[Haskell-beginners] Problems inferring instances
bayer at cpw.math.columbia.edu
Mon Jan 5 22:24:13 EST 2009
Here's a very indirect answer, more a hunch:
I'm not sure how, but what you're trying to do reminds me of
Control.Applicative. Go take a look at the documentation and/or source
code for that library, then follow the link to
Applicative Programming with Effects
Conor McBride and Ross Paterson
which is one of the most beautiful papers ever written on Haskell.
Even if I'm sending you on a wild goose chase, you'll enjoy the paper.
I've had similar monumental struggles trying to push the type system
past my understanding of how it works. I find that invariably, if I
roll back one click on my ambitions, type "darcs revert", step outside
for 30 seconds, then what I want to do works without incident on the
next try. A good example of this is the "wrapper" class Sum in
Data.Monoid. You'd think that one could just tell the type system that
a Num is a Monoid, but the type system _really_ likes something to
chew on, hence the wrapper. I spent way too long contemplating GHC
error messages proposing the option -XLetGravityFailButDontBlameUs,
before accepting that if there was a better way, it would be in the
So the key to maintaining momentum as a Haskell beginner is to see the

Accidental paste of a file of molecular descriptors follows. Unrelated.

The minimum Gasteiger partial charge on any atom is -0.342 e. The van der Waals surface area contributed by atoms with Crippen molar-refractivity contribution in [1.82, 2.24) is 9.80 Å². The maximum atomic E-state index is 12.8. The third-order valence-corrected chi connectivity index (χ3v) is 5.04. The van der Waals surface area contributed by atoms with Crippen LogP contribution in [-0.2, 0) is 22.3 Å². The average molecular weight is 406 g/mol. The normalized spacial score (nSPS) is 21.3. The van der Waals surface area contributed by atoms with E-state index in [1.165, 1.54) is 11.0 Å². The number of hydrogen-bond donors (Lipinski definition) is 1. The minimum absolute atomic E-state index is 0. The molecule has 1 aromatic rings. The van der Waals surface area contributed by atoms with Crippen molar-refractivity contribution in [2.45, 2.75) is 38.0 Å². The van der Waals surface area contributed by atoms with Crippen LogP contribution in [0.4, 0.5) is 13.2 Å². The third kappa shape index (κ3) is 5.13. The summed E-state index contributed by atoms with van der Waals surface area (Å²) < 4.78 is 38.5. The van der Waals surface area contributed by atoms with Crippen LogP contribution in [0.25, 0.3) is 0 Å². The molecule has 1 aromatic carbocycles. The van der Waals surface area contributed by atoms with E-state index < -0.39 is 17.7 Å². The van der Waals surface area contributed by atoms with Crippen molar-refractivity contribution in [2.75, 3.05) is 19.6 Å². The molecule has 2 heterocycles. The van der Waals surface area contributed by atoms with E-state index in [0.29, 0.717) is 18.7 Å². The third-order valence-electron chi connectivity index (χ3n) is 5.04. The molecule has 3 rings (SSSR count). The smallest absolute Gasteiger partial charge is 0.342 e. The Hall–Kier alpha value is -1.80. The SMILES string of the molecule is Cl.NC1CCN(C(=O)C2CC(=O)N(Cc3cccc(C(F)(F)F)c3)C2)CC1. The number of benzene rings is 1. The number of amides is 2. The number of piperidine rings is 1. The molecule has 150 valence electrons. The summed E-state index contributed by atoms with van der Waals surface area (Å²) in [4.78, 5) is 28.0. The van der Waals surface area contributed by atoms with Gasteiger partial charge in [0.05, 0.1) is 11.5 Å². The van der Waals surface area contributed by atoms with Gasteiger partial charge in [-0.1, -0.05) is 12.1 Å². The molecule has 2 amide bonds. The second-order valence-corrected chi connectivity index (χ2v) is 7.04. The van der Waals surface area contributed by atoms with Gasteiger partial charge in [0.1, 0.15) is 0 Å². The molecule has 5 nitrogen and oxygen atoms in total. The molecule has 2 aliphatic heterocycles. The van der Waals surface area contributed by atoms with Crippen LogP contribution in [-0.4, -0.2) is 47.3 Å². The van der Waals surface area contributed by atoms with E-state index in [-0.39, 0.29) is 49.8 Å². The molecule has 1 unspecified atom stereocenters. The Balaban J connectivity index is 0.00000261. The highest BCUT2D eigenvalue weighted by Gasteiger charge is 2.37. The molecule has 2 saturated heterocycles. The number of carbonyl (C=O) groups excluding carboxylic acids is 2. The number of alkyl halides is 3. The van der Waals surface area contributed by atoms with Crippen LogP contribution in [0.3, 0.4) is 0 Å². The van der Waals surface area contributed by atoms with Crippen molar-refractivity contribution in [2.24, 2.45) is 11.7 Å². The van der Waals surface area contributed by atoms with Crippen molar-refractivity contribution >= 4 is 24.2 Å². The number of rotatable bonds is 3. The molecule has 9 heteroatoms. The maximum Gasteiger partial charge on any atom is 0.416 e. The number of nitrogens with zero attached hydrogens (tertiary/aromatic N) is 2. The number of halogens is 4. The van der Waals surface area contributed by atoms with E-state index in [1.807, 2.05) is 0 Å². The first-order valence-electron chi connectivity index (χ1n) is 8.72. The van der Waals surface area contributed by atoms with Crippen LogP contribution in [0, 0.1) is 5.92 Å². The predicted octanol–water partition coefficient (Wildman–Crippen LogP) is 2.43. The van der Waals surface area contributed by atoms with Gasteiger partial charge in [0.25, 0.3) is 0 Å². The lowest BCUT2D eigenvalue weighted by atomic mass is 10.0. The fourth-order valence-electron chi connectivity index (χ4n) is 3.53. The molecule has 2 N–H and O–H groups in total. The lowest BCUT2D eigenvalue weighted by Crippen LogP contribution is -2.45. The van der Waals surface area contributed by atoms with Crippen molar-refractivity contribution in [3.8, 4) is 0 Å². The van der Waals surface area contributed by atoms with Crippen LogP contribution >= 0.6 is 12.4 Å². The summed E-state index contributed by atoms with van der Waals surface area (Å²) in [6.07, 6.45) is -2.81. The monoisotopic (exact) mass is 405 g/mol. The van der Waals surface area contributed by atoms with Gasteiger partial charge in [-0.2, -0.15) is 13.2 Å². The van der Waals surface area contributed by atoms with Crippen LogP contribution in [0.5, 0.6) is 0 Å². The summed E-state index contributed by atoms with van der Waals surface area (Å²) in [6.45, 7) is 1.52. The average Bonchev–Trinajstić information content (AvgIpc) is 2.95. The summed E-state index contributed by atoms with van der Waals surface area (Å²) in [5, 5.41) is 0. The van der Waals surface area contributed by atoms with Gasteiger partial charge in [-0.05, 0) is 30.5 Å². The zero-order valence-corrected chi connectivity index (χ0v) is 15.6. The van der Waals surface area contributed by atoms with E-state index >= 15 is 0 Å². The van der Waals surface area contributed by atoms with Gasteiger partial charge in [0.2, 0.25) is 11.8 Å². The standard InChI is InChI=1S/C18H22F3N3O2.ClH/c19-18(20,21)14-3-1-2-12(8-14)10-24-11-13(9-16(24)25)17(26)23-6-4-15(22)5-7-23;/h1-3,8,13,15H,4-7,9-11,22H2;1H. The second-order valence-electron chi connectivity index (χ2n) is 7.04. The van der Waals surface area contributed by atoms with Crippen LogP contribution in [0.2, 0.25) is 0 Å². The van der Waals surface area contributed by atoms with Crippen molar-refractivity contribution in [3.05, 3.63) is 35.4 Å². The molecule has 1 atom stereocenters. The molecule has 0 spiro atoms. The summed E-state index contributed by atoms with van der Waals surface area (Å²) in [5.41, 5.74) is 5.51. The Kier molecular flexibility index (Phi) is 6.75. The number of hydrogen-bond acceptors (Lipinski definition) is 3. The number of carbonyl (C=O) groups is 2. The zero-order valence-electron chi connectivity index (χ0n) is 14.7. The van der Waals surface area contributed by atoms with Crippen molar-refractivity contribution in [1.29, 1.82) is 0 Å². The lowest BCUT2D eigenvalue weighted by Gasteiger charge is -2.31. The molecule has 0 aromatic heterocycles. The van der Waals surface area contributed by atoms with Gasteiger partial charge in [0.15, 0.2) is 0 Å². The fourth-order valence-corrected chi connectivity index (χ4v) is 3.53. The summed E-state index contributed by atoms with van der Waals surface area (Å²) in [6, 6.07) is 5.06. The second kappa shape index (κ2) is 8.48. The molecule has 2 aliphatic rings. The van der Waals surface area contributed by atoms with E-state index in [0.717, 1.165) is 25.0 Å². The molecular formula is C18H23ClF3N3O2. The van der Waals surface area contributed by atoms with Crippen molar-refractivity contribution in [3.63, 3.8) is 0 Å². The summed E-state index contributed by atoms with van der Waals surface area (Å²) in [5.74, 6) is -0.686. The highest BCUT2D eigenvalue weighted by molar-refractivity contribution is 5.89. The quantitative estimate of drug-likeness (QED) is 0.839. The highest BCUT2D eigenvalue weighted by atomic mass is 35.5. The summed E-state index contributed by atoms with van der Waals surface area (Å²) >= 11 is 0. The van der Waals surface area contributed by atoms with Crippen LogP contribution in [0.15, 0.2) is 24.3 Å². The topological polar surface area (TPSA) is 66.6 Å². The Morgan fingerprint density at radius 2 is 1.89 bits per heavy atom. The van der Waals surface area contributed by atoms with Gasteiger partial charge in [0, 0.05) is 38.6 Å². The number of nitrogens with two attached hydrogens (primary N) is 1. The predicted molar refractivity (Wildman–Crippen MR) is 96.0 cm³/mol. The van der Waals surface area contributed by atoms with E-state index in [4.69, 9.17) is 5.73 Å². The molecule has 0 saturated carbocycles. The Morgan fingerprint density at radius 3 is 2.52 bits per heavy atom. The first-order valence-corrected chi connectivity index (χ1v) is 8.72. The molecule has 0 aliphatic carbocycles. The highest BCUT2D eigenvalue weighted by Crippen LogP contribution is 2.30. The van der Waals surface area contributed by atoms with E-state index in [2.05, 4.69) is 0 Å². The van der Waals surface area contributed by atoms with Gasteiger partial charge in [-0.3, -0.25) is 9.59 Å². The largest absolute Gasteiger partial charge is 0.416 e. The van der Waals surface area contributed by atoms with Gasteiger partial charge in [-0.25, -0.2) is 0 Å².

simplification, one-click compromise that makes your obstacle trivial.
Here, if I were you I'd first write your code for practice with the
left- (or right-?) most === a different operator. By analogy with
Applicative, or with the . . . . $ pattern one sees everywhere when
composing. Then maybe it will be clear how to write it the way you want.
On Jan 5, 2009, at 6:40 PM, dcmorse+haskell at gmail.com wrote:
> Learning from the example of "read" and also Real World Haskell, I
> come across the idea to overload my function's return types. Trying to
> think of an application for this, I've always wanted to write ==
> applications like in Icon, that is
> a === b === c means a == b && b == c.
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